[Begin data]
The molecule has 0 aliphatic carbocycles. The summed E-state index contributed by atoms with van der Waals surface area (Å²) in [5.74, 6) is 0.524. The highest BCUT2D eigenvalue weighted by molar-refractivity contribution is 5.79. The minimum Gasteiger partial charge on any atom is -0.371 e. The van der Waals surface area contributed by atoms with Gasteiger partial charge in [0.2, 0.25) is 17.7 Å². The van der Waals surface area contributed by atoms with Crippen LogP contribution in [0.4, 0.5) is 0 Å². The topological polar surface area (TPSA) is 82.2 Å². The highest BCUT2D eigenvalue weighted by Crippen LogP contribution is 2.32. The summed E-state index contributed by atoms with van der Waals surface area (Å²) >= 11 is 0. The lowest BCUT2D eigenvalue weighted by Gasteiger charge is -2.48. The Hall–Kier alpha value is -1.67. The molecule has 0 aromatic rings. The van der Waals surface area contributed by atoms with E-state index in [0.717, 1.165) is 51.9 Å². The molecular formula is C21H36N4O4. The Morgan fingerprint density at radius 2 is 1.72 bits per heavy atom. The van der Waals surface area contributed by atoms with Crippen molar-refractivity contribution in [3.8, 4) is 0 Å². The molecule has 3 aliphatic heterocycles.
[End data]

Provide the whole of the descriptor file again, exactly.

The molecule has 0 aliphatic carbocycles. The summed E-state index contributed by atoms with van der Waals surface area (Å²) in [5.74, 6) is 0.524. The highest BCUT2D eigenvalue weighted by molar-refractivity contribution is 5.79. The minimum Gasteiger partial charge on any atom is -0.371 e. The van der Waals surface area contributed by atoms with Gasteiger partial charge in [0.2, 0.25) is 17.7 Å². The van der Waals surface area contributed by atoms with Crippen LogP contribution in [0.4, 0.5) is 0 Å². The topological polar surface area (TPSA) is 82.2 Å². The highest BCUT2D eigenvalue weighted by Crippen LogP contribution is 2.32. The summed E-state index contributed by atoms with van der Waals surface area (Å²) >= 11 is 0. The lowest BCUT2D eigenvalue weighted by Gasteiger charge is -2.48. The Hall–Kier alpha value is -1.67. The molecule has 0 aromatic rings. The van der Waals surface area contributed by atoms with E-state index in [0.717, 1.165) is 51.9 Å². The molecular formula is C21H36N4O4. The Morgan fingerprint density at radius 2 is 1.72 bits per heavy atom. The van der Waals surface area contributed by atoms with Crippen molar-refractivity contribution in [3.8, 4) is 0 Å². The molecule has 3 aliphatic heterocycles.